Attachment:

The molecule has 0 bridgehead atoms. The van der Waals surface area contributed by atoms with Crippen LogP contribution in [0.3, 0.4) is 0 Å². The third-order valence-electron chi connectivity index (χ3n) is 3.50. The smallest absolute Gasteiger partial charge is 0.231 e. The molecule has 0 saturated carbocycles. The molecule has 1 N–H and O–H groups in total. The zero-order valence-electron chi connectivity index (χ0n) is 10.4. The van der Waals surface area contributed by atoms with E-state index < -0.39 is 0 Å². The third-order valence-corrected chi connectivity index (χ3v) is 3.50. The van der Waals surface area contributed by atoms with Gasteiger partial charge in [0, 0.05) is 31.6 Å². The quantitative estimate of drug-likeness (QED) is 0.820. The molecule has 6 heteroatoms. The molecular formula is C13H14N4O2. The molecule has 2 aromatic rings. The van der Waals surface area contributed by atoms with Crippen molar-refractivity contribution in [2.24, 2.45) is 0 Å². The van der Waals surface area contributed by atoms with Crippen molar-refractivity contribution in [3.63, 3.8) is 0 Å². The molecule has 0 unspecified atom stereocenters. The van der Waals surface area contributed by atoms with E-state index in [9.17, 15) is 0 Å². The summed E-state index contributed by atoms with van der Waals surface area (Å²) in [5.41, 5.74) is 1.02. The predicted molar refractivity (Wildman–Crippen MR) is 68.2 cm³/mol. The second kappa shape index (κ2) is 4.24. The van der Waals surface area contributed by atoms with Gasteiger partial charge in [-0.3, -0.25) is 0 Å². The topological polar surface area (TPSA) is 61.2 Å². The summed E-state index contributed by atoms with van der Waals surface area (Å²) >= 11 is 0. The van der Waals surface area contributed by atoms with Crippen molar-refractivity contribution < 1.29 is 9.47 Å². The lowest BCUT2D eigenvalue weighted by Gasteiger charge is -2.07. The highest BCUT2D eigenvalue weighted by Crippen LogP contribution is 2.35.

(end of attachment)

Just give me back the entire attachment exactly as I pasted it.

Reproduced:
The molecule has 0 bridgehead atoms. The van der Waals surface area contributed by atoms with Crippen LogP contribution in [0.3, 0.4) is 0 Å². The third-order valence-electron chi connectivity index (χ3n) is 3.50. The smallest absolute Gasteiger partial charge is 0.231 e. The molecule has 0 saturated carbocycles. The molecule has 1 N–H and O–H groups in total. The zero-order valence-electron chi connectivity index (χ0n) is 10.4. The van der Waals surface area contributed by atoms with E-state index < -0.39 is 0 Å². The third-order valence-corrected chi connectivity index (χ3v) is 3.50. The van der Waals surface area contributed by atoms with Gasteiger partial charge in [0, 0.05) is 31.6 Å². The quantitative estimate of drug-likeness (QED) is 0.820. The molecule has 6 heteroatoms. The molecular formula is C13H14N4O2. The molecule has 2 aromatic rings. The van der Waals surface area contributed by atoms with Crippen molar-refractivity contribution in [2.24, 2.45) is 0 Å². The van der Waals surface area contributed by atoms with Crippen molar-refractivity contribution in [3.63, 3.8) is 0 Å². The molecule has 0 unspecified atom stereocenters. The van der Waals surface area contributed by atoms with E-state index in [9.17, 15) is 0 Å². The summed E-state index contributed by atoms with van der Waals surface area (Å²) in [5.41, 5.74) is 1.02. The predicted molar refractivity (Wildman–Crippen MR) is 68.2 cm³/mol. The second kappa shape index (κ2) is 4.24. The van der Waals surface area contributed by atoms with Gasteiger partial charge in [-0.3, -0.25) is 0 Å². The topological polar surface area (TPSA) is 61.2 Å². The summed E-state index contributed by atoms with van der Waals surface area (Å²) >= 11 is 0. The van der Waals surface area contributed by atoms with Crippen molar-refractivity contribution < 1.29 is 9.47 Å². The lowest BCUT2D eigenvalue weighted by Gasteiger charge is -2.07. The highest BCUT2D eigenvalue weighted by Crippen LogP contribution is 2.35.